Choose between these four inventory classification systems to ensure your products don’t get mixed up.
The Min-Max System is the simplest way to manage inventory. It involves setting upper and lower quantities of inventory that when the low level is reached, you are automatically informed that it is time to reorder a particular product. At the same time, you will be told how much to reorder so you won’t go above the upper limit. Retailers, manufacturers, food producers, makers of healthcare products, and other business types may find this system to be a good fit.
The Two-Bin System separates products into two groups. One is designated for normal operations while the other is set aside as the backup so that when the first one is empty, there’s something to fall back on while waiting to be replenished. This setup ensures you always have products on hand, and you’ll be able to easily tell when it’s time to reorder. It’s important to know how much lead time it takes to get new products and how many products you expect to sell in that time to know how many backup products to keep in stock. Retailers, wholesalers, and manufacturers of electronics, books, toys and other products that have relatively long shelf lives may find this to be a good system.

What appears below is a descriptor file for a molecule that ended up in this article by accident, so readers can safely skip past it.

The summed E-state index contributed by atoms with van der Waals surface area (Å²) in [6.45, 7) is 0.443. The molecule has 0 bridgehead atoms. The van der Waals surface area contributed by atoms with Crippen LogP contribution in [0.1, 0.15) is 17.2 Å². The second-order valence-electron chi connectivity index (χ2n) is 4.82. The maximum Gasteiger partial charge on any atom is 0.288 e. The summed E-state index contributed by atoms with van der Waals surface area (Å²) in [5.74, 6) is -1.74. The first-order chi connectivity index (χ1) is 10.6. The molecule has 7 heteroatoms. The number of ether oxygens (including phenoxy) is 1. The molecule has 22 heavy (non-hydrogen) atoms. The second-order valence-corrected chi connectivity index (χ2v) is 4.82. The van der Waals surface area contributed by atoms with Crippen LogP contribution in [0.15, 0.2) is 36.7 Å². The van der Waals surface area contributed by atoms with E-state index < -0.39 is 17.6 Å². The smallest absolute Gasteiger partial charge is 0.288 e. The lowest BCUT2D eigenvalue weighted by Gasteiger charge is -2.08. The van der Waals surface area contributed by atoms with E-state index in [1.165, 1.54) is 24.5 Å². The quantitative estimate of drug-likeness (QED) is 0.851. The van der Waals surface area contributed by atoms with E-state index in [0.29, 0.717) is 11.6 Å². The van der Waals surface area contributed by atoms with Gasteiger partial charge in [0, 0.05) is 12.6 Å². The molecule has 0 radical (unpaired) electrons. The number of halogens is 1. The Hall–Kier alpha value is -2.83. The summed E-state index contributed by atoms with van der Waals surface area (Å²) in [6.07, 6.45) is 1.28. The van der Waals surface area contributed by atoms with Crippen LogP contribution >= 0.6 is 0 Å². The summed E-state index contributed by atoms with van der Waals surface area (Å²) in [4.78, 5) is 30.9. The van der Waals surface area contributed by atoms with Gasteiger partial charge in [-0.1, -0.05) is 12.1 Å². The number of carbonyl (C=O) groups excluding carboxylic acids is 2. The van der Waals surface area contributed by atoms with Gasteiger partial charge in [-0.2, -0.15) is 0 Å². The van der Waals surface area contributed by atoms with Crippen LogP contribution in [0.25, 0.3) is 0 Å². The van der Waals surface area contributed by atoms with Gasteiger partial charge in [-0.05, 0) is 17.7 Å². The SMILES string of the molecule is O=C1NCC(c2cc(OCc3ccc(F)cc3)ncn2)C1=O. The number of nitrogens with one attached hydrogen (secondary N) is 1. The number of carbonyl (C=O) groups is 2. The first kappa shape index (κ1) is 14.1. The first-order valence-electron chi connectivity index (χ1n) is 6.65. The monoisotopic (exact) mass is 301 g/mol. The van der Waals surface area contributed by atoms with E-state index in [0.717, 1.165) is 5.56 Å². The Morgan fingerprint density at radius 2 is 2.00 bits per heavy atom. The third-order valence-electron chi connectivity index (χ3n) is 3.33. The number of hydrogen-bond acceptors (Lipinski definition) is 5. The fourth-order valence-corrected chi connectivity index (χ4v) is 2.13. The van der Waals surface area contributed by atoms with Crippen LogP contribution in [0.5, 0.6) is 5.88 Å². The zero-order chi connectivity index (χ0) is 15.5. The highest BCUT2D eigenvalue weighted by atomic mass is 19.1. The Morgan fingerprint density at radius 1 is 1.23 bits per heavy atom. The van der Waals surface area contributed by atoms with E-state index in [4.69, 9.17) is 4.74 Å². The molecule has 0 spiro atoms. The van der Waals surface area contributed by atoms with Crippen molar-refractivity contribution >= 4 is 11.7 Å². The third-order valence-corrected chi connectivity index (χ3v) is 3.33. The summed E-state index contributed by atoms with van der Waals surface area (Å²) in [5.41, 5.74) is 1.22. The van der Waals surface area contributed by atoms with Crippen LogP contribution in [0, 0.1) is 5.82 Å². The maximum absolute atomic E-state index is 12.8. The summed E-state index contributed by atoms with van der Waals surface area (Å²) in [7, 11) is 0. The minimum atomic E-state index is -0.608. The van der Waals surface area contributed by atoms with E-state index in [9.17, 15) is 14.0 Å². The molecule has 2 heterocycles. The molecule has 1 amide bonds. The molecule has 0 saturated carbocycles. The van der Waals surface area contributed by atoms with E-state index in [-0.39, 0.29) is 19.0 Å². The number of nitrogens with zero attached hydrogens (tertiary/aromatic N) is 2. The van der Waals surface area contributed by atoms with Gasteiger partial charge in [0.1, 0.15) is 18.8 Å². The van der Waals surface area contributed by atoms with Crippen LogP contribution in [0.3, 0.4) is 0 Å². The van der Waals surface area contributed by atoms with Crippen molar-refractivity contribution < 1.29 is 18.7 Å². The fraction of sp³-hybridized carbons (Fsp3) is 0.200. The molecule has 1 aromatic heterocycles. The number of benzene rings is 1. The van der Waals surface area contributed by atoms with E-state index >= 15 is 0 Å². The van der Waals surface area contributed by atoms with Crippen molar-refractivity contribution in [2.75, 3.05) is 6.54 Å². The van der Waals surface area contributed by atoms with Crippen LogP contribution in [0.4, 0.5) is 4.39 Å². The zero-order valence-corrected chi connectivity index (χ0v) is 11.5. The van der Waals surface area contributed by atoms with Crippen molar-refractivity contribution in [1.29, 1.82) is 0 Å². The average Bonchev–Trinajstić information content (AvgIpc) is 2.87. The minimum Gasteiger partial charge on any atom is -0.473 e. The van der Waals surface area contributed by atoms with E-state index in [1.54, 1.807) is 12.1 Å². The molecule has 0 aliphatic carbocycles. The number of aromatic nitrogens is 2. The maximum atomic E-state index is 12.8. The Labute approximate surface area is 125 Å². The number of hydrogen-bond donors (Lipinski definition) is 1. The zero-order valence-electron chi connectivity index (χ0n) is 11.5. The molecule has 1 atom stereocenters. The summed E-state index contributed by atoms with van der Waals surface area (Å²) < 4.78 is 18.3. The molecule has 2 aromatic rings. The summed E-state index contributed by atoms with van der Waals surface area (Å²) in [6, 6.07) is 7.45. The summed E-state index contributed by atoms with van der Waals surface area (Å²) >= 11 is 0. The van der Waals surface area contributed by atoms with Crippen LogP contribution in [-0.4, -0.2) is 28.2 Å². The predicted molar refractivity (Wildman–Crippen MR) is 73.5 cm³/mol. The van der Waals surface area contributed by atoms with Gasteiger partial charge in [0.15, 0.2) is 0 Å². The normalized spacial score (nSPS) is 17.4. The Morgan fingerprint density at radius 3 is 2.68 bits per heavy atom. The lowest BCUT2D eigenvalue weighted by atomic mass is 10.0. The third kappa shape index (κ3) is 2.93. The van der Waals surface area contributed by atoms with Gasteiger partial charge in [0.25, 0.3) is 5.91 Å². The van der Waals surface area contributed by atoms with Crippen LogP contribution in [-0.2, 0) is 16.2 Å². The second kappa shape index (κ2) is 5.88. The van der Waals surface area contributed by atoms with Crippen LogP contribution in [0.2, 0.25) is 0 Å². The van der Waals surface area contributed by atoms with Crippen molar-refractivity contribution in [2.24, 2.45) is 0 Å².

ABC Analysis groups all of your products by three main criteria. Group A is made of products that are large and size and have a high cost. Group B consists of products of medium size and cost. Group C includes products that are small in size and cheap to produce. This setup helps with storage and it makes it easy to tell where different products are located based on their sizes. Shopping centers, office supply stores, home improvement warehouses, wholesalers, and other businesses may consider using this system.
The Order-Cycling System requires employees to take stock of their current inventory quantities every week, every other week, every month, or any other timeframe that is appropriate for their needs. After doing this analysis, they reorder the appropriate number of parts and products so that they won’t run out before their next scheduled review. This is fairly risky and it depends on solid analysis techniques and data to maintain the proper inventory balance. Companies with large products that don’t necessarily sell extremely fast could make this system work for them.
Robert Lockard is a copywriter with Fishbowl. He writes for several blogs about inventory management, manufacturing, QuickBooks, and small business. Fishbowl is the #1-requested manufacturing and warehouse management software for QuickBooks users. Robert enjoys running, reading, writing, spending time with his wife and children, and watching movies.